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Sex Transm Infect. 2007 August; 83(5): 351–356.
PMCID: PMC2659023

Risk of syphilis in STI clinic patients: a cross‐sectional study of 11 500 cases in Guangxi, China



To measure prevalence of syphilis among the STI clinic population in Guangxi, China, and to assess the socioeconomic and behavioural characteristics associated with the infection.


We undertook a cross‐sectional survey and syphilis and HIV serologic testing among 11 473 patients attending 14 community and hospital‐based dermatovenereal clinics across eight cities in Guangxi between December 2004 and February 2006.


1297 (11.9%) patients demonstrated positive toludine red unheated serum test and Treponema pallidum particle agglutination results with serologic testing. A total of 58% (752) of seropositive subjects presented with a genital ulcer, palmar/plantar rash or inguinal lymphadenopathy. Female sex (OR = 2.23, 95% confidence intervals (CI) = 1.69 to 3.00, p<0.001), less education (middle school, OR = 1.70, 95% CI = 1.11 to 2.62, p = 0.023; primary school or less, OR = 1.98, 95% CI = 1.13 to 3.46, p = 0.017) and high annual income (OR = 1.91, 95% CI = 1.18 to 3.10, p = 0.009 for >30 000 RMB yuan) were associated with serologically positive status. Syphilis infection was significantly more prevalent in city 2 (19.5%, OR = 3.07, 95% CI = 1.83 to 5.16, p<0.001), city 4 (16.6%, OR = 1.90, 95% CI = 1.10 to 3.28, p = 0.011) and city 8 (13.8%, OR = 1.83, 95% CI = 1.13 to 2.97, p = 0.006). A total of 40.1% (532) of infected subjects engaged in commercial sex and increased rates of the infection was associated with multiple sexual partners (OR = 1.54, 95% CI = 1.16 to 2.06, p = 0.003). A total of 1.2% (133) of participants carried laboratory markers for HIV and 1.8% (23) of patients with syphilis were positive for HIV.


Syphilis infection has reached alarming rates in China's STI clinic population, suggesting a generalised spread of the disease through commercial sex and bridging populations. Syphilis control is deserving of China's highest priority. Universal screening for syphilis and HIV testing in STI clinics should be considered as measures for control.

China is suffering a growing syphilis epidemic.1,2 According to national sentinel site data, incidence increased from 1.4 cases/100 000 people in 1993 to 32.9 cases/100 000 people in 1999.2 Nationwide surveillance data (obtained through mandatory case reporting) indicated that China's average incidence of active syphilis in 2004 was 8.7 cases/100 000 people and that the rate in Guangxi Autonomous Region (the focus of our study) was more than 20 cases/100 000 people.2,3 Congenital syphilis has also increased dramatically, consistent with a generalised epidemic.2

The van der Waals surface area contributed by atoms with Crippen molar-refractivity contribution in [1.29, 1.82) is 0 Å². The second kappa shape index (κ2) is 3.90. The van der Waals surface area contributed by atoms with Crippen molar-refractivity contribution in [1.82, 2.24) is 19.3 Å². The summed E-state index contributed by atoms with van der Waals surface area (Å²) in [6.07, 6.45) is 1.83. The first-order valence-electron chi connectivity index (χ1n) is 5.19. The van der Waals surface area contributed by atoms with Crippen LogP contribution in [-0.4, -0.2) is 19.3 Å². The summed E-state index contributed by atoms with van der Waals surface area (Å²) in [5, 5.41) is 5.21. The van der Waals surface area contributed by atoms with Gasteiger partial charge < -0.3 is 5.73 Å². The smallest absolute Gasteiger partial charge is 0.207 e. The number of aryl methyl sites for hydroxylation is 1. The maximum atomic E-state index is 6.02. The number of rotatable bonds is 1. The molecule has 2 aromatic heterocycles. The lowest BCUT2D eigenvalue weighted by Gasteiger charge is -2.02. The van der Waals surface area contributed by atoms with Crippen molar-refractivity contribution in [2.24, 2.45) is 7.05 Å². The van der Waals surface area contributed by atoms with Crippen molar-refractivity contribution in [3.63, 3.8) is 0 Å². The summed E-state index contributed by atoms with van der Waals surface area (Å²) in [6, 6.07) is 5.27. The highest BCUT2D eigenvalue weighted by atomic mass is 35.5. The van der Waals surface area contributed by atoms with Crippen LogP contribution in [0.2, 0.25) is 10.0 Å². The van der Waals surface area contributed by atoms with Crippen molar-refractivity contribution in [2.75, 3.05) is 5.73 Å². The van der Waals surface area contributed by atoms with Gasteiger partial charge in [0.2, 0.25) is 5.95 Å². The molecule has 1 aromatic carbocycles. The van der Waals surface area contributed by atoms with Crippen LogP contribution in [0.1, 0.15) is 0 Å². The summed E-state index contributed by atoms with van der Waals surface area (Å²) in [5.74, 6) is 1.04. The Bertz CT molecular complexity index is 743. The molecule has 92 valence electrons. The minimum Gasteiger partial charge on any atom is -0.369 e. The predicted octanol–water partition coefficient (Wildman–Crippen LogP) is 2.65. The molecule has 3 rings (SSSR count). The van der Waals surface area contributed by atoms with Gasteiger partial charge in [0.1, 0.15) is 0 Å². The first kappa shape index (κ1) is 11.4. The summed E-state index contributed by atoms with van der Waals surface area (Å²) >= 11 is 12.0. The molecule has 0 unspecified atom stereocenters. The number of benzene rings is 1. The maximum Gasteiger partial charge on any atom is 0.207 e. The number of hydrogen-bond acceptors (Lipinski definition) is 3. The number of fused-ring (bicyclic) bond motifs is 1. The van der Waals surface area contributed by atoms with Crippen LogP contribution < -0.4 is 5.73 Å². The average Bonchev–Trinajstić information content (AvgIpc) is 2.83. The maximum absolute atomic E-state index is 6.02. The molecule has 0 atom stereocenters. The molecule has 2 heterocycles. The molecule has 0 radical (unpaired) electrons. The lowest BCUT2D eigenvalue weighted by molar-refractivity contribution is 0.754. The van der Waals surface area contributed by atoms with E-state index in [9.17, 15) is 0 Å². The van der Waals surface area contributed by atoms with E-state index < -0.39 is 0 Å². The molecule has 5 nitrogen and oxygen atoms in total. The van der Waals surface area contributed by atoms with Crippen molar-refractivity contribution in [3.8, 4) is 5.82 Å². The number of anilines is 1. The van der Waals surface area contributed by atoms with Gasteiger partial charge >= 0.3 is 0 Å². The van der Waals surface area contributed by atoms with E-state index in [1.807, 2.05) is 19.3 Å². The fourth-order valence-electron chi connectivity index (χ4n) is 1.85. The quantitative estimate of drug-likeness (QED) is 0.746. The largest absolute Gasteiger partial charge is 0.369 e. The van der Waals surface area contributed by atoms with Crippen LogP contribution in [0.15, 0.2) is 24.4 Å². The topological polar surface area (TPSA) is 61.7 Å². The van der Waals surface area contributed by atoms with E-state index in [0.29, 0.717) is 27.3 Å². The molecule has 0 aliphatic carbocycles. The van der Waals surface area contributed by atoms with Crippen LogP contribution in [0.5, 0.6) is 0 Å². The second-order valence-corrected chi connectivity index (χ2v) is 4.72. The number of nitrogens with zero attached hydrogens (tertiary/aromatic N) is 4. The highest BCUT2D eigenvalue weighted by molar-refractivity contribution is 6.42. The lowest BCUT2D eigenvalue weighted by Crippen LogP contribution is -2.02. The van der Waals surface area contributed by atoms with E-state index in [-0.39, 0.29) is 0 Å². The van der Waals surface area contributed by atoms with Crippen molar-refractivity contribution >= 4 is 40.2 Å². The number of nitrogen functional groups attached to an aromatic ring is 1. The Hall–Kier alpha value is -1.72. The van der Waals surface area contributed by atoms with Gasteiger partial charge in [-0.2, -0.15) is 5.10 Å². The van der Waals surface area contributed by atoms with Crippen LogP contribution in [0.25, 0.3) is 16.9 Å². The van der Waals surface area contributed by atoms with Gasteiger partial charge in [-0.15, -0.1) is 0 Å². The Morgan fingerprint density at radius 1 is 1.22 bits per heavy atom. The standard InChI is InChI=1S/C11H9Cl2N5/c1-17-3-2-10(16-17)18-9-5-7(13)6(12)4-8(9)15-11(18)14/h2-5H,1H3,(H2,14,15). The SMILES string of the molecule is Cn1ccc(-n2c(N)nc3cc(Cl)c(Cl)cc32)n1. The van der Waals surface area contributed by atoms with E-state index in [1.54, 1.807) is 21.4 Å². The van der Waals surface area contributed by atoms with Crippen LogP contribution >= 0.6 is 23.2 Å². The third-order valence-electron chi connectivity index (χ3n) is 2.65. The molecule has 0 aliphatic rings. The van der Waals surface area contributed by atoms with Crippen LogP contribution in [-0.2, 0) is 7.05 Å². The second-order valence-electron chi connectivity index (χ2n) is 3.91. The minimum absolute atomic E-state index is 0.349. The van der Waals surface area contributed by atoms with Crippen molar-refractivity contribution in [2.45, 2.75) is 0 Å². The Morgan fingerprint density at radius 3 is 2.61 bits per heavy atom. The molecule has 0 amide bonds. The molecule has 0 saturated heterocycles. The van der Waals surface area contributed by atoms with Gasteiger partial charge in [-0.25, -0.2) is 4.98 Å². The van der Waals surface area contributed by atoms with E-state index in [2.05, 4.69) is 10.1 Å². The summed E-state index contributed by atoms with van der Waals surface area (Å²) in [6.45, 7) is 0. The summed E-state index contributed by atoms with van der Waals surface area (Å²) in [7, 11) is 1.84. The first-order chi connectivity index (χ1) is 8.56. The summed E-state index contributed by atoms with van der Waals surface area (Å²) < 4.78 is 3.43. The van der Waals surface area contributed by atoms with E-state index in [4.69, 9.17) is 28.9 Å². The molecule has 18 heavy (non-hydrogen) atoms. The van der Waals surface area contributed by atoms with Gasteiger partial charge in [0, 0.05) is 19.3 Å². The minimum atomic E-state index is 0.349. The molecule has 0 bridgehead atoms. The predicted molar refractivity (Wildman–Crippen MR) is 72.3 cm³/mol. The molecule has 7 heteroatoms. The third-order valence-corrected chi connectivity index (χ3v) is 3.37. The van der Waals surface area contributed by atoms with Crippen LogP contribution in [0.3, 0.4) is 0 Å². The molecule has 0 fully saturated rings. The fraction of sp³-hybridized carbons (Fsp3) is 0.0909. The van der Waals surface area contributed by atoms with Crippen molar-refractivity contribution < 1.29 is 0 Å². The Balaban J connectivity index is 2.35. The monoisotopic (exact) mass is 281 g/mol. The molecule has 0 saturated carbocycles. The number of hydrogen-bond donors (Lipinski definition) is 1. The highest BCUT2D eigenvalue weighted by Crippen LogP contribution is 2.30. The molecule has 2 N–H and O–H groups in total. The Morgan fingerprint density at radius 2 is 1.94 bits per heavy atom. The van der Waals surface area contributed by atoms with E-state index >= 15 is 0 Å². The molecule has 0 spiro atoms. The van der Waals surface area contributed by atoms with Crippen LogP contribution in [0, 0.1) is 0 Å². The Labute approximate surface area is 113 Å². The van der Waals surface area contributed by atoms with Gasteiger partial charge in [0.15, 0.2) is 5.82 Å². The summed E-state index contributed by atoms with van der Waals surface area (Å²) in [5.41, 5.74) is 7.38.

The rise in syphilis infection rates is concurrent with increases in other sexually transmitted infections (STI), including human immunodeficiency virus (HIV) infection.4,5 Sexual transmission is a major route of HIV infection in China, responsible for 43.6% of HIV cases.6 Furthermore, STI, particularly genital ulcer disease (GUD) as with herpes and syphilis, are strongly associated with HIV acquisition.7,8,9,10

Accordingly, recognition and treatment of syphilis represent important public health measures and are crucial to HIV and congenital syphilis control and prevention. The current study was undertaken to evaluate subjects with syphilis detected at STI clinic sites


Study sites

The study was conducted in eight cities across Guangxi province located in southern China. We selected cities to encompass an array of socioeconomic and geographic regions within Guangxi. City 1 and city 2 are coastal cities with slow‐paced economies. City 3 and city 4 are neighbouring cities, have strong manufacturing industries and are undergoing rapid economic development. City 5 and city 6 are centrally located and include the provincial capital. Lastly, city 7 and city 8 are more remote and border Guangdong province (table 11).). All cities are connected by major highway routes and transportation and communication between sites are relatively easy.

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Table 1 Characteristics of study areas

Study sites were dermatovenereal clinics (STI clinic). Cities 1, 2, 3, 4, 5 and 7 included a community STI clinic and an STI clinic within a general hospital. A general hospital was the only site in City 6 and City 8. Study protocols were reviewed and approved by each site's STI clinic directors and relevant staff received training on the study protocol.


Between December 2004 and February 2006, potential participants were identified at the STI clinics. Patients who required only outpatient examination and treatment were consecutively recruited to participate. Although increased risk for STI has been documented among adolescents in other countries, sexual debut tends to occur in young people above the age of 18 years in China,11,12 therefore we limited participation in this study to patients 18 years and older so as to encompass patients representative of those at risk for STI. Site staff secured verbal consent from subjects to have blood drawn for free syphilis and HIV testing and to respond to an anonymous survey administered by the examining physician and/or health care worker.

The study protocol was approved by the Protection of the Rights of Human Subjects Institutional Review Board (IRB) at the University of North Carolina at Chapel Hill and the Medical Ethics Committee at the National Center for STD Control (NCSTD) and the Chinese Academy of Medical Sciences (CAMS) Institute of Dermatology at Nanjing.

Study measures